In February, Michigan Democratic congresswoman Rashida Tlaib—a Palestinian-American who has argued American policy is too tilted towards Israel—met with two Democrats who disagreed with her: New York’s Josh Gottheimer and Virginia’s Elaine Luria.
They aimed to build bridges—but the meeting soon turned contentious, as Gottheimer took the opportunity to object to certain statements Tlaib had made about the conflict, even bringing with him a binder full of remarks she had made.
“He was using a very stern tone, like a father to a child,” Tlaib told the press afterwards. “He had a goal of breaking me down.”
It’s an incident that illustrates when contact between groups can go wrong. In the mid 20th century, Harvard social psychologist Gordon Allport theorized that increased contact between people of different groups could help reduce prejudice and social tension; as more people came into contact with each other, his theory went, they’d get along better.
However, Allport stressed that not all intergroup contact is equally constructive. In his classic book The Nature of Prejudice, he cites examples of demographic changes that seemed to feed hostility and conflict:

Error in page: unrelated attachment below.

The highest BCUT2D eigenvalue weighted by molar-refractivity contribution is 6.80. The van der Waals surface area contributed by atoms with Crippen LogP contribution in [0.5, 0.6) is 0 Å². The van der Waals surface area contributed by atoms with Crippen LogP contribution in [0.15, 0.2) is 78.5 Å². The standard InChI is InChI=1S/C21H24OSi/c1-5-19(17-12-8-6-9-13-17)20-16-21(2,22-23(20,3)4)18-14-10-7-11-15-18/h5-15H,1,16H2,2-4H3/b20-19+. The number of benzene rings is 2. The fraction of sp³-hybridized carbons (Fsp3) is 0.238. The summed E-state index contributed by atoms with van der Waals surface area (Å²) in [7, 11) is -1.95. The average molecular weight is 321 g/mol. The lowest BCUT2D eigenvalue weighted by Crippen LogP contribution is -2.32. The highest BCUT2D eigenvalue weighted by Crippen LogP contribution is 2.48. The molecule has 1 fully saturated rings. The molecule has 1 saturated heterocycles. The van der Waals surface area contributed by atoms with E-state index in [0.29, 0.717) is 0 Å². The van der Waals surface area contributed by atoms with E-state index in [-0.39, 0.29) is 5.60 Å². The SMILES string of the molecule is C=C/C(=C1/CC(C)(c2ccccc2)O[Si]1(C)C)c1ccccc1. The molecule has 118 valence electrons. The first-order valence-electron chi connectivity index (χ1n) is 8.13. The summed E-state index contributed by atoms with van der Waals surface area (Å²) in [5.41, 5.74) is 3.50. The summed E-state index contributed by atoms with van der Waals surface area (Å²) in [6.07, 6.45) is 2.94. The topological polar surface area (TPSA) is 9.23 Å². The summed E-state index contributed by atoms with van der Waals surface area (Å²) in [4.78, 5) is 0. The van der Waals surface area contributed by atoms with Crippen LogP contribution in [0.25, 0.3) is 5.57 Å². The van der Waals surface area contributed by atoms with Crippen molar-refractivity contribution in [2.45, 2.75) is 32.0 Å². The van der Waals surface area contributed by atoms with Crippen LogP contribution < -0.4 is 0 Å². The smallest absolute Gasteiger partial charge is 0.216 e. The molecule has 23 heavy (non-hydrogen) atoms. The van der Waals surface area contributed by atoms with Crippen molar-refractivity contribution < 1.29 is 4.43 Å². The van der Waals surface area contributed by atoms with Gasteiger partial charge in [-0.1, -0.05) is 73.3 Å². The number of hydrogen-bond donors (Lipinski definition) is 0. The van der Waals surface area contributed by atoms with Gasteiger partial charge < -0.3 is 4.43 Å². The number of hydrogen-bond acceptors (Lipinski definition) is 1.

In America the most serious riotous conditions have coincided with the immigration of large numbers of unfavored groups. Examples are the Broad Street riot in Boston in 1832 when the Irish population was rapidly increasing, the zoot-suit riots in Los Angeles in 1943 when Mexican labor was moving in, the Detroit riot in the same year.
This history led Allport to stress that certain conditions must be met for contact to succeed in breaking down barriers:
- Support of legitimate authorities;
- common goals and a sense of interdependence; and
- a sense of having equal status.